JP: why should I not go to a absolute failure with biceps training?

Should I feel the pain in my arms after lifting or not? I don't understand why I never feel the biceps, but I feel other muscles.

The funny thing is I did increase my arms strength, but I have not gained a single arm centimetre for 3 years.

I'm going to pump them at all means :) , Blaz
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Postby JP » Fri Jun 04, 2004 6:01 pm

[quote="Blaz"]
JP: why should I not go to a absolute failure with biceps training?

it was a bit of tongue in cheek suggestion my routine :D As you see there's no direct bicep work at all - i was just suggesting that your biceps get recruited in your other training already - for some people it is enough. Even some of the pros with biggest biceps, like Ronnie Coleman, doesn't do much direct bicep work but relies on rows and pulldowns (pull-ups/chins do the same thing).

Then again some people do direct bicep work and their biceps respond to it. I think i've probably done 3 sets of direct bicep work this year :D Then again, i guess my biceps are not that big anyway...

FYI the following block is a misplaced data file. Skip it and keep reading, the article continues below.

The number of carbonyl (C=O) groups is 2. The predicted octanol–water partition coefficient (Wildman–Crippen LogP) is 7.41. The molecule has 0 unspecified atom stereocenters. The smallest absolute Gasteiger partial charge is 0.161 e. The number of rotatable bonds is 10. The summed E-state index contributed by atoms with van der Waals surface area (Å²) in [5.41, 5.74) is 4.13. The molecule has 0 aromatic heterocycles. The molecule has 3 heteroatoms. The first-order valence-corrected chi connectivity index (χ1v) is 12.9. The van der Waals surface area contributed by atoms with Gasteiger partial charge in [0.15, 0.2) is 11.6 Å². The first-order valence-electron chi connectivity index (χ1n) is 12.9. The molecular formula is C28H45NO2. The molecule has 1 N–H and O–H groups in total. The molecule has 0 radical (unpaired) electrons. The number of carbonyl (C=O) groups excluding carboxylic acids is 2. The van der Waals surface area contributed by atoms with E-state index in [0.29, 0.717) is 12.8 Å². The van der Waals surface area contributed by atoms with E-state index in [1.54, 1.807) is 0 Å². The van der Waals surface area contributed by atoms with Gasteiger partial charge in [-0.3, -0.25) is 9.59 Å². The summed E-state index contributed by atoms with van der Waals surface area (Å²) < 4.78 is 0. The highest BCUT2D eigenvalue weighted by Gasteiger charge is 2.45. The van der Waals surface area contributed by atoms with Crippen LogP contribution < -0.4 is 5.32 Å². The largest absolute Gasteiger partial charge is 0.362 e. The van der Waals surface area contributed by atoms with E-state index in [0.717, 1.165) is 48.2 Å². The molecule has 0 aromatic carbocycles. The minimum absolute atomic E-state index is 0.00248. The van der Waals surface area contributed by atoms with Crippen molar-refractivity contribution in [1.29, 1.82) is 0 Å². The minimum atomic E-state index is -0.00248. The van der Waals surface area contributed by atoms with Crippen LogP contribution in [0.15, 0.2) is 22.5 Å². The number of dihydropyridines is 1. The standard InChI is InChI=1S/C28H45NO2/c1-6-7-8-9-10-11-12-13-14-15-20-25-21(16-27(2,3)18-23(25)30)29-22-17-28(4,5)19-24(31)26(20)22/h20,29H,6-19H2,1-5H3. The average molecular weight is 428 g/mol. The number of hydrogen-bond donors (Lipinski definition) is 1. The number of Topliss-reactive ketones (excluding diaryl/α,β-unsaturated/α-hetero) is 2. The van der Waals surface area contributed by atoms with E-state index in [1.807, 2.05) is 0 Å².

[quote]
Should I feel the pain in my arms after lifting or not? I don't understand why I never feel the biceps, but I feel other muscles.

personally i don't think you should ever really feel pain after training, but many here disagree with me on this one.

[quote]
The funny thing is I did increase my arms strength, but I have not gained a single arm centimetre for 3 years.

then you don't have anything to lose. I am sure you have, like 99.9% of the guys at the gym, done alot of direct bicep work. Stop all of it for 2 months and lets see what happens. Do heavy deadlifts, pull ups, and row heavy, as much as you can handle in good form for 5-6 reps. Lets see how much your biceps will have grown then...

WARNING: you won't feel "pump" or "burn" or anything like that when you train like i suggested. You WILL feel fatugue, loss of strength etc. I'd be interested to know how much your biceps would grow on this kind of "holistic" approach, you might be suprised ;)